Two of the lawsuits - one against Adrienne's Pizza Bar and the other against Le District - are yet to be decided.

Workers at Pier A filed two class-action wage theft lawsuits against the Poulakakoses - one in 2017 and one in 2019. In both cases, the workers claimed they were paid less than minimum wage and that their employers allowed non-tipped employees to share in their tips.

Both lawsuits were settled for a combined $475,000.

The BPCA declined through its public affairs consultant Risa Heller Communications to speak with Eyewitness News about Pier A and what will become of the millions of dollars it believes Pier A Battery Park Associates still owe New York City.

The BPCA also would not comment on who currently owns the Pier A building, but referred Eyewitness News to a July 2022 lawsuit the BPCA filed against Pier A Battery Park Associates.

The lawsuit details claims by the BPCA that Pier A Battery Park Associates should be ejected from the Pier A building or the court should declare Pier A Battery Park Associates, known as the tenant in the lawsuit, as not having possession of the Pier A building.

In the lawsuit, the BPCA is also seeking "money judgement against Tenant and Guarantors for unpaid rents, additional rents, fees, costs and expenses, and other damages due under the subject commercial lease."

Pier A Battery Park Associates responded in September 2022 denying they breached the lease with the BPCA and "deny any liability or damages to Plaintiff."

New York City Councilman Christopher Marte (D-Battery Park City) said he too has been trying to figure out what is going on with Pier A.

"No one wants to see an empty beautiful pier in Lower Manhattan," he said. "I think we should use it for tourism. The city needs the money to bounce back."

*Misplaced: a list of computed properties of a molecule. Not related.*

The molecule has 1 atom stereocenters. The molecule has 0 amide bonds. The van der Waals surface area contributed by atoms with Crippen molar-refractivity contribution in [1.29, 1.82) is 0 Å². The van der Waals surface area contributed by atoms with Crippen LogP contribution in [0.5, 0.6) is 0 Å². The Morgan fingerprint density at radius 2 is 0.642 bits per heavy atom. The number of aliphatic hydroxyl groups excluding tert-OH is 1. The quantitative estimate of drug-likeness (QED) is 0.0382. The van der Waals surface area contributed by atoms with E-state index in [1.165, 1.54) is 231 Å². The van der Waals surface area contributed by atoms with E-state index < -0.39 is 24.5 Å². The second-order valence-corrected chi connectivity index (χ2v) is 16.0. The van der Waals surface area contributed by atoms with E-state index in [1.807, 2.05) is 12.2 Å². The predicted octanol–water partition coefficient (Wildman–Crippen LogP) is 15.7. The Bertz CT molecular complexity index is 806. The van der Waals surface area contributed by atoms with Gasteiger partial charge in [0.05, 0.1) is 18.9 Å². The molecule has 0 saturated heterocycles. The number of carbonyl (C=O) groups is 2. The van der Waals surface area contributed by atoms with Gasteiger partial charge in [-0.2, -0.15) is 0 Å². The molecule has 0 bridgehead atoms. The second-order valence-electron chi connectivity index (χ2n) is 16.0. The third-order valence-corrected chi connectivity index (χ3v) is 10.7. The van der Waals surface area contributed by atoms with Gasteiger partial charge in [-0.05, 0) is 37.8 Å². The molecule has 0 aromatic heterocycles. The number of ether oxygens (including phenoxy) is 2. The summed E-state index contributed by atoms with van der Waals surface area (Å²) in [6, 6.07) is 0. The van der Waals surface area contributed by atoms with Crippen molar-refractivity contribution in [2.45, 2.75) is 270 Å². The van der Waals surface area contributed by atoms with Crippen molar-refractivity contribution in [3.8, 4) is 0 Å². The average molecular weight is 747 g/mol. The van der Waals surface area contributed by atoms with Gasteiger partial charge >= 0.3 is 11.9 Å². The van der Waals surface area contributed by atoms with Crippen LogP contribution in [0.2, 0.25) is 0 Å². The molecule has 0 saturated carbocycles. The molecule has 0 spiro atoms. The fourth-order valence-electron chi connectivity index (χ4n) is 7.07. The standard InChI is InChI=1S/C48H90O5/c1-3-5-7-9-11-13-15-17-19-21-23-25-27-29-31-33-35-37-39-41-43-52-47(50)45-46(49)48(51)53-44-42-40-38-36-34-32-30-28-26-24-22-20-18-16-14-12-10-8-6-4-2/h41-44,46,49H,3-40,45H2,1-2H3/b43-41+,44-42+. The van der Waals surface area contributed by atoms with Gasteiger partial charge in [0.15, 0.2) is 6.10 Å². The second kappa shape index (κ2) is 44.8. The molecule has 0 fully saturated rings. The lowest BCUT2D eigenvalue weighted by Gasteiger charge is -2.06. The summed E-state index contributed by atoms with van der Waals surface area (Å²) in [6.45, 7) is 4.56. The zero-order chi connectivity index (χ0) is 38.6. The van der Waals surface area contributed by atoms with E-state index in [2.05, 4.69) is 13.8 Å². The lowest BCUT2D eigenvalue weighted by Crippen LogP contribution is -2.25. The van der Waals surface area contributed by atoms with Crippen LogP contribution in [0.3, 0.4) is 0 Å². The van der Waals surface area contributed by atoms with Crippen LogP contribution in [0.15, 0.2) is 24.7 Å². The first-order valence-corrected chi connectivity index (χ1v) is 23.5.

Marte said he hopes the litigation between the BPCA and Pier A is settled soon.

"We just want it to be over with, so we can have a plan of action on what to do next," he said.

Warrie Price, founder and president of the Battery Conservancy, said she knows exactly what she would like Pier A used for - a screening facility for tourists who are going to Ellis Island and the Statute of Liberty, which was proposed by the National Park Service when the building was up for grabs. The Poulakakoses' bid for Pier A Harbor House won out.

The tourist screening is currently housed in a large white tent, which Price calls, "that monstrosity of white vinyl."

The tent blocks the view of the Hudson River and, Price said, it gives tourists an inferior New York City experience.

"Let's give the visitors a great experience and move the security into Pier A to open up this waterfront," she said.

Price said she envisions Pier A being a heritage center with historical displays and TV monitors for visitors. She said it would also have refreshments for purchase, so it would be revenue generating as well.

Price said Pier A has already undergone all the necessary studies to become a screening facility.

"We hope that once the litigation is completed that security screening can have a proper home," she said.